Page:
Science Marches On
by Steven Utley
I once hired out to create educational materials for middle-schoolers, and it happened that my first assignment was to take a basic chemistry text and edit it down to its essentials. You may ask what sort of inessentials are likely to be found in a basic chemistry text worthy of the description; I can only answer that they are there, that I knew them when I saw them, and dealt with them firmly.
Theretofore, I had always professed to admire science and scientists without knowing too much about it and them, beyond whatever I might have gleaned from the Mr. Wizard TV show and old movies about Martians carrying off Earthwomen or warped geniuses transplanting human brains into lethal robots. One handicap was the rudimentary state of my math skills; another was the idea that an unbridgeable gulf necessarily separates the literary camp, in which I generally saw myself as resident, and the scientific community, which in the popular consciousness is the domain of pencil-necked geeks and vivisectionists. In truth, I never even thought about the kind of person who would take chemistry in school, except when that kind of person whipped up a powerful stink bomb during fifth period.
Writing chemistry and, later, physics texts not only helped me to pay my bills on time (for a time), it also taught me a good deal about, well, chemistry and physics. Previously I could not have told you the difference between valency bonds and municipal bonds; now I am a warehouse of information (or, as scientists call it, “data”) about, oh, pH and buckyballs and superconductors. I can not only tell you that your usual sort of atom is packed full of parts called protons and neutrons and wontons, but also that those parts are themselves constituted of stuff, or things, named for directions (Up, Down) or for qualities you may or may not hope to find in a blind date (Charm, Strange).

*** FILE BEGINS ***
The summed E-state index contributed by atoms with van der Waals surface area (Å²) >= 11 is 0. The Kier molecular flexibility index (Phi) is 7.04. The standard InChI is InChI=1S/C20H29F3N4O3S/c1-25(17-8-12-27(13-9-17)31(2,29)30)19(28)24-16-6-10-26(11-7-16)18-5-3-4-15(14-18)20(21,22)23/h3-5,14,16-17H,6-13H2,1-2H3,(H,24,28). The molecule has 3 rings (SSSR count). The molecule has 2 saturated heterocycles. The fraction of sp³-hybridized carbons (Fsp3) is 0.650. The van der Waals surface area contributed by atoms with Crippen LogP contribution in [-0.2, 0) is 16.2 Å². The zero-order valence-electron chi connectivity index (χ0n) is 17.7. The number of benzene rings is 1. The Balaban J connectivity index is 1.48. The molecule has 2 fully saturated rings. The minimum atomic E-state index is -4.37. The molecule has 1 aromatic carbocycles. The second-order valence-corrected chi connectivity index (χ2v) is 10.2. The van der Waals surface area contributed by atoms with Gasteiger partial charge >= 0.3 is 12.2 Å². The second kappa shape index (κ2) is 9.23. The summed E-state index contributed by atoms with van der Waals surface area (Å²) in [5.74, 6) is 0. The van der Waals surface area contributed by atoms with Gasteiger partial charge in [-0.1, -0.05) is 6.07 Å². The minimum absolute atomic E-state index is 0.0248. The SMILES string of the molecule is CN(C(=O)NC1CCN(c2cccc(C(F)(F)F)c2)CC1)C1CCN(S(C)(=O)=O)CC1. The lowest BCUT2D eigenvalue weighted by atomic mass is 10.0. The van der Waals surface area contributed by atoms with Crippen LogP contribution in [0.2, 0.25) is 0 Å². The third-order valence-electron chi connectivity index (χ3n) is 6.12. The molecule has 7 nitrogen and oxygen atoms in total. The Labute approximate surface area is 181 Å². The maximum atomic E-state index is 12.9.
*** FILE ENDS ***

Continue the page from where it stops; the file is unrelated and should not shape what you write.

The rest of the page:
Yes, and I learned the law of conservation of volume, too, even though I’m not convinced that it applies across the board. At this writing, I have two new kittens, sisters, named Emma and Liz after Jane Austen heroines; each is about the size of a rolled-up pair of sweatsocks and daily consumes twice her own weight in cat food, which she immediately processes into three times her own volume of what, out of regard for readers’ sensibilities, I shall designate Metabolic By-Product. My cat-fancying colleague Jessica Reisman observes, “I think their internal volume defies expected space-time logic ... there’s more going on inside most cats than can be explained through current scientific understanding.” It could very well be. It would certainly seem so.
Anyhow, my edited texts were accepted and paid for with a minimum of fuss on the publisher’s part — always a good thing — and I soon went on to other challenges, such as finding a rhyme for Quetzalcoatl. I feel I have done my small part to build The Wonderful World Of Tomorrow. Somewhere is a former middle-schooler, now a grown-up pencil-necked geek, whose imagination was inflamed by words I wrote. Probably he is building a better stink bomb, or figuring out how to put a human brain into a robot.
Copyright © 2006 by Steven Utley